AP Sports Writer
ATLANTA (AP) -- Kentavious Caldwell-Pope got off to a shaky start.
He was carrying Georgia by the end of the season.
The sophomore guard was named Southeastern Conference player of the year by The Associated Press on Monday, adding to the award he received last week from the league's coaches.
In addition, Caldwell-Pope was a unanimous choice to the AP All-SEC first team, joined by Florida forward-center Erik Murphy, Alabama guard Trevor Releford, Tennessee guard Jordan McRae and Kentucky forward Nerlens Noel.
Florida's Billy Donovan was picked as coach of the year after leading the Gators to the regular-season championship and a No. 3 seed in the NCAA tournament. Mississippi guard Marshall Henderson, who led the SEC in scoring and quickly established himself as one of the league's most brazen players, was honored as newcomer of the year.
Caldwell-Pope ranked second to Henderson at 18.5 points a game, despite a sluggish start that contributed to Georgia winning just two of its first nine games.
Coach Mark Fox said his 6-foot-5 guard and another sophomore, forward Nemanja Djurisic, "were two of the problems early in the year. Those guys did not play well. They did not play well in November. They didn't finish plays in a percentage that we wanted them to."
But Caldwell-Pope improved his shooting and wound up averaging more than twice as many points as anyone on the team. He also led the Bulldogs in rebounding (7.1) and had seven double-doubles, including a career-best 32 points and 13 rebounds in the final game of the season, a loss to LSU in the SEC tournament.
"He's a great competitor," Fox said. "He embodies what athletes should be. He just competes with a heart of a lion."
The Bulldogs (15-17) failed to claim a postseason berth, leaving Caldwell-Pope to ponder his future. He certainly improved his stock with NBA scouts and could leave early for the draft.
"It's not even on my mind right now," he said. "I'm just trying to stay focused on what I need to do to finish school."
Fox said he will assist Caldwell-Pope in this "career and life-changing decision," but stressed that the ultimate call goes to the player.
"This is Kentavious' decision. He'll do what's best for him. It's not about anybody other than him," Fox said. "It's not about Georgia, it's not about his family, it's about him."
In what was a down year for the SEC, Donovan made sure that Florida had another successful season despite some nagging injuries. The Gators (26-7) will face Northwestern State in the second round of the NCAA tournament at Austin, Texas, on Friday.
Florida was just one of three conference teams to make the NCAAs, along with tournament champion Ole Miss and newcomer Missouri.
"There's going to be turnover. There's going to be bumps in the road," Donovan said, remembering how the Gators needed a couple of years to rebuild after winning two straight national championships in 2006 and '07. "It's hard to recover quickly."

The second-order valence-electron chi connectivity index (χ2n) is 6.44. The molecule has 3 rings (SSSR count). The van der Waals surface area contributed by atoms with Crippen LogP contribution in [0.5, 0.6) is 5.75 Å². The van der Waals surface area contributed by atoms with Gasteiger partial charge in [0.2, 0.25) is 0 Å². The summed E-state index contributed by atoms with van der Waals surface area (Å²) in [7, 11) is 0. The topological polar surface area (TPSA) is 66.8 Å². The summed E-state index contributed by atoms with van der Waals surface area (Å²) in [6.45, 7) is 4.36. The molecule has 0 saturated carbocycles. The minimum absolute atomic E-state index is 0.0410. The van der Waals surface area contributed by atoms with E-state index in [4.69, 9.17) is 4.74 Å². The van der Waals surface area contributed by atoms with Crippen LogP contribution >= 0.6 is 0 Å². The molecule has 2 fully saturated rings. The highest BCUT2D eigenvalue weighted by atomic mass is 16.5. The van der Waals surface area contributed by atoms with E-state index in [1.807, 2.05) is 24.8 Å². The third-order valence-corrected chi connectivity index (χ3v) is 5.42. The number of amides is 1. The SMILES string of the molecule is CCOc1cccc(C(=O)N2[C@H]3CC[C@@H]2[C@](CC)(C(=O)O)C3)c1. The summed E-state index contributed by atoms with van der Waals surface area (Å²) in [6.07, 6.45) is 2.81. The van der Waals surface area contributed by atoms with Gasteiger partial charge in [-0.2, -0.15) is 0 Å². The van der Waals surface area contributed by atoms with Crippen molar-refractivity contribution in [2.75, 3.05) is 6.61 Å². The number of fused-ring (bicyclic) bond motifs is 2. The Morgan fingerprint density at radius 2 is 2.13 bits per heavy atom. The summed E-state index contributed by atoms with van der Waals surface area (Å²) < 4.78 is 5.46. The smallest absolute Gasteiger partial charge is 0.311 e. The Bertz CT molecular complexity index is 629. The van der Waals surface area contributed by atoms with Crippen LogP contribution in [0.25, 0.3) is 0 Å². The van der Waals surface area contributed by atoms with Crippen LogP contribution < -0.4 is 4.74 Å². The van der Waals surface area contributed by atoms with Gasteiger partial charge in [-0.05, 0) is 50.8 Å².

But there haven't been many bumps since Donovan arrived in Gainesville in 1996. He turned the football school into a basketball powerhouse that has 15 straight 20-win seasons, 13 NCAA appearances and three trips to the Final Four.
Henderson, a 6-2 junior, has bounced around since high school. He started his college career at Utah, but transferred to Texas Tech after his freshman season. He never played for the Red Raiders, leaving when coach Pat Knight was fired. Last season, Henderson played at South Plains College, leading the team to a perfect record and junior college national championship.
Once he arrived in Oxford, Henderson became a favorite with the home fans -- and perhaps the most vilified player through the rest of the SEC with his brash antics. For instance, while helping the Rebels upset Florida in Sunday's SEC tournament championship, he celebrated by doing the gator chomp at the opposing fans.
"He's hands-on 24-7," coach Andy Kennedy quipped Monday. "Unfortunately, I don't have enough hands sometimes. But I do know him, and I think people who know him know his passion comes from a good place."
Still, it's clear that Henderson's style isn't for everyone. Despite an SEC-leading 20.1 points a game, he was passed over by the league's coaches for a spot on the first team. He also missed out on the AP's first team, settling for a spot on the second unit.
There's no denying the impact he had on the Rebels, though.
"He's a quick shooter. He makes hard shots. He's a gamer," Kennedy said. "But the Marshall Henderson phenomenon, even I'm taken aback by that. It's like traveling with the Beatles. It's crazy, honestly. He's a kid that for the most part has handled it well. That passion comes from a great place. He cares more than you can imagine. But sometimes he crosses the line."